Simon Grant (Gene Barry) is breaking into a London town house, silently entering the bedroom through the window and making for the safe, which hangs behind a painting. But just as he cracks the lock, he hears the owner, fashion magazine editor Louise Henderson (Cyd Charisse), returning – just his luck as she walks into the room and forces him to conceal himself in the wardrobe while she undresses and goes for a shower. Since she can’t hear over the sound of the water, Grant takes his opportunity and steals the diamond jewellery then leaves through the window he came in, ending up in the street below, but just as he is about to get into his car to drive away, the police pull up and start a conversation…
Ah, but our man gets away with it since they are just admiring his wheels and he manages to make good his escape – to one of the swankiest parties ever captured in a British movie of the nineteen-sixties. This was down to the fact Maroc 7 was far more captivated by the surface and appearances of its sets, locations and cast than they ever were by the plot, which was both convoluted and shallow simultaneously, quite an achievement even in swinging cinema of this decade, though naturally this made it catnip to fans of the fashions and overall look when it veered so strongly into the chic. Taking its cue from the James Bond franchise, it set the actors and crew down in an exotic land and let them pose to their heart’s content.
In truth, Barry came across a shade too old for his suave role, obviously hired for his possession of an American accent and rugged good looks all the better to sell this abroad, where American stars, or stars who sounded American anyway, were still regarded as a boon to any production whether they were dramatically appropriate to it or not. He wasn’t alone in hailing from the U.S. of A., as Charisse had left her dancing days behind her by this point and was concentrating on decorative parts in movies where the musical sequences were notably absent, and this marked her official winding down of big screen appearances, not making many more until her last ten years later in Warlords of Atlantis; she had more to do here, as the villain of the piece.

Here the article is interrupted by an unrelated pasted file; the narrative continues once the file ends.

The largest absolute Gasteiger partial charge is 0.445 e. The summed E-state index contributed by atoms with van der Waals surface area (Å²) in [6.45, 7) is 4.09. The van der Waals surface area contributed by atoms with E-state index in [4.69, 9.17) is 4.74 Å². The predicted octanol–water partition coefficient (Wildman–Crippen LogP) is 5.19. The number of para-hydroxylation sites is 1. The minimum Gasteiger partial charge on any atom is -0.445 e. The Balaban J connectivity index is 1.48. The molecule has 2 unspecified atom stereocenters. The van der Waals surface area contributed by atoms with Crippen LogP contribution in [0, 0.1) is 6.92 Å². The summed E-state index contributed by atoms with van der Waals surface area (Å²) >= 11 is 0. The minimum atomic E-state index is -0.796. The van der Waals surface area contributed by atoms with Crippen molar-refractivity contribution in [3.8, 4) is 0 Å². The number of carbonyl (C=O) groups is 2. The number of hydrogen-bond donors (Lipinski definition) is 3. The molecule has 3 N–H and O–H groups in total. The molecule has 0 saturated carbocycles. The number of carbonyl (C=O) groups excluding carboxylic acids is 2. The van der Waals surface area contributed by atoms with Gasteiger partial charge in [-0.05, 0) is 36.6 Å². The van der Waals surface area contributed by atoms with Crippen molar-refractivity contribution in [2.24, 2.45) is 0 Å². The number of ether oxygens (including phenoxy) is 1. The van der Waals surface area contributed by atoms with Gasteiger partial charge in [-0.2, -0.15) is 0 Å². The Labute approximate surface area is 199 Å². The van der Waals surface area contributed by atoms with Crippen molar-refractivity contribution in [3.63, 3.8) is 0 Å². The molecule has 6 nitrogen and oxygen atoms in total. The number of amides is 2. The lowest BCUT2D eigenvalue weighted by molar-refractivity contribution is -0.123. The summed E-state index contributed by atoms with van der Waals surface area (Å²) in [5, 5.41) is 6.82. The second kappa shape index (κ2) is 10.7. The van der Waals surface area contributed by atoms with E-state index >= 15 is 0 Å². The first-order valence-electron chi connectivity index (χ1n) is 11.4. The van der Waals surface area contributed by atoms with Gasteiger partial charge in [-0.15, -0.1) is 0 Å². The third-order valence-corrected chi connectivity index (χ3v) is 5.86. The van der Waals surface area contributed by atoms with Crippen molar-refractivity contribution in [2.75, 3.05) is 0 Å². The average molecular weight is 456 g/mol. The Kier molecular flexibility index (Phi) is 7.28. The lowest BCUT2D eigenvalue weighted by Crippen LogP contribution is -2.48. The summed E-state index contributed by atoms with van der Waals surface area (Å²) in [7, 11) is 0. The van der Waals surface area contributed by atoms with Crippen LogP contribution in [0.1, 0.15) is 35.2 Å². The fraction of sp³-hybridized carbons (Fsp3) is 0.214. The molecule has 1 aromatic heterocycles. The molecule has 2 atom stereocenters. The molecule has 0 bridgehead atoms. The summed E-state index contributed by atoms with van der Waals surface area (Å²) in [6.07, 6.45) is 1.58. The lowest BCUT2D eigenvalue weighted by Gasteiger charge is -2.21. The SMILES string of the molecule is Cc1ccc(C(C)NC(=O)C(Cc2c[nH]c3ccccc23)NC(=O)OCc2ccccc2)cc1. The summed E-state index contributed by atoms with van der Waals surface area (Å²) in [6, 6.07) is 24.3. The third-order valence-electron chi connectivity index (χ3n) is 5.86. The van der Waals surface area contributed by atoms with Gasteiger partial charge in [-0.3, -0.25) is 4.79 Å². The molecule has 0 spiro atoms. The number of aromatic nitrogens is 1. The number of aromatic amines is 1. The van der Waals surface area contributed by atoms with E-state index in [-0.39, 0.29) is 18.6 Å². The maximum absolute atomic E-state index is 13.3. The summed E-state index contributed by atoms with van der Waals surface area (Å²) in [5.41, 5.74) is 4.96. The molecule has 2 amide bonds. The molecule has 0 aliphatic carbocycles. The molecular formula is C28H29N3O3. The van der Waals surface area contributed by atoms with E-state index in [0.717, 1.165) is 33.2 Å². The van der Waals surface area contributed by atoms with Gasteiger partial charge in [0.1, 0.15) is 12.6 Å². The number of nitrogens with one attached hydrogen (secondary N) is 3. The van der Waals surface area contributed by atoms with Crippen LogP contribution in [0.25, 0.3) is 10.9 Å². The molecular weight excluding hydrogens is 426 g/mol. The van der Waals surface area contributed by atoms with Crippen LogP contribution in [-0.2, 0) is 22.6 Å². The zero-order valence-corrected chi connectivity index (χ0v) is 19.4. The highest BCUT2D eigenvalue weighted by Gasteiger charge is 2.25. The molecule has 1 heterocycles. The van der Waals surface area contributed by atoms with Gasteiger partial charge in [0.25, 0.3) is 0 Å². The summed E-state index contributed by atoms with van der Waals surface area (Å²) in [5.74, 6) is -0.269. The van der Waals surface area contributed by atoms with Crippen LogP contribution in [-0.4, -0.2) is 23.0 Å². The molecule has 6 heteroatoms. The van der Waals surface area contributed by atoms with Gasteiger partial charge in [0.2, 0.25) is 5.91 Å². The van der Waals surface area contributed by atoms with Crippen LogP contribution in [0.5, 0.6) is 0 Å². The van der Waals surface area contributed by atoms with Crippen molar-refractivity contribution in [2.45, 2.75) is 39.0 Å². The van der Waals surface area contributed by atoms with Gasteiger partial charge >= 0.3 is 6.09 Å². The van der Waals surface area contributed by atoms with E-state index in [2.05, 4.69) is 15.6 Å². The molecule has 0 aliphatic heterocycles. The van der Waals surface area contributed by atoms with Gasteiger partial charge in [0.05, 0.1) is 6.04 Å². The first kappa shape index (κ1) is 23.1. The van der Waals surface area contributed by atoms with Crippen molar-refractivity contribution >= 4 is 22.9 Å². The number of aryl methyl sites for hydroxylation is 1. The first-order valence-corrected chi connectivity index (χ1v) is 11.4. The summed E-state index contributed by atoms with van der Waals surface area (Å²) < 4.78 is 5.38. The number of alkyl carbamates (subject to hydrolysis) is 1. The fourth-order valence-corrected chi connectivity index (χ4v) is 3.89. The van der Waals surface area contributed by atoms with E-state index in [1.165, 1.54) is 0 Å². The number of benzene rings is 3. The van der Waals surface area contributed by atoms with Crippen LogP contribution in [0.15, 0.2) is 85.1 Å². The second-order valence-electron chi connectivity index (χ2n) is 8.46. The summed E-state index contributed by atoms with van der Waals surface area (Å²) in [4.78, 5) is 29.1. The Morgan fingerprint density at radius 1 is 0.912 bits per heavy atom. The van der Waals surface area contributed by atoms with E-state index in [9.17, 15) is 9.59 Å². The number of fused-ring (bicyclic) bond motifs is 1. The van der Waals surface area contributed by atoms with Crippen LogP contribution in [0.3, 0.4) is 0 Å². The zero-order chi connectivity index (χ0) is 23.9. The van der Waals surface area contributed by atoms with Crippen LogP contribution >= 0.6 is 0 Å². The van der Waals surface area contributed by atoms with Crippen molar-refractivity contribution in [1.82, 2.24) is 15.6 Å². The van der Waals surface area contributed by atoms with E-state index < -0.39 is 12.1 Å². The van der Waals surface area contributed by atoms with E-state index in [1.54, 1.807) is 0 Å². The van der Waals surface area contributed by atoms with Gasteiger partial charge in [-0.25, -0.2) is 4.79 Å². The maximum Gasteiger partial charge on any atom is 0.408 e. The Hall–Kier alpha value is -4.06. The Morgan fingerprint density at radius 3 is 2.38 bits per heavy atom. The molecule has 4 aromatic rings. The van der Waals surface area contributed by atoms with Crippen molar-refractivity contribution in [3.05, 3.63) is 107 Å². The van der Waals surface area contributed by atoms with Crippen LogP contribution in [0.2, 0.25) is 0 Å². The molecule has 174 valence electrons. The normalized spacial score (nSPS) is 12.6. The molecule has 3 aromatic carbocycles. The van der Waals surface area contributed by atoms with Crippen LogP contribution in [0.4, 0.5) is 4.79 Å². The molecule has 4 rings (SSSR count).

You read that right, it didn’t matter that she was the victim of the robbery in the opening five minutes, those rocks were already stolen and Grant was merely retrieving them in his capacity as an international security agent. No matter that going undercover was a dubious prospect as he stuck out like a sore thumb among these bright young things, he was going to weather the plentiful twists and double crosses like a trouper in a way that was less Bond and more a male Raquel Welch in Fathom, only here the location was Morocco. That half explained the title, which in a manner very typical of its day was happy to plonk a name on itself that you would have to watch the entire movie to discover why it was called that in the first place, and even then probably wasn’t worth it since it belonged to the MacGuffin.
Starting off at that party, Maroc 7 set out its stall as a delivery system for bright colours and smashing birds, no tasteful black and white here, this was all about the loud hues and minidresses that they hoped would still be all the rage once the movie was released. Some identify a mod sensibility to this, and it’s true that interest in the fashion world – producer Leslie Phillips co-starred as a photographer in the Blowup style, hard to believe as that may have been, and just wait till he pulls a gun – informed the appearance of the entire project, but representatives of that movement, which at this point was beginning to wind down, were thin on the ground, unless you counted all those models that peppered the storyline and background. Elsa Martinelli was one of those, as an ex-model herself no stranger to striking a pose (with a remarkable hairdo in one scene), and provided the love interest to Barry with Continental aplomb, but though it was resolutely unthrilling for a thriller, it did look very slick and pleasing to the eye of its vintage. Music by Kenneth V. Jones.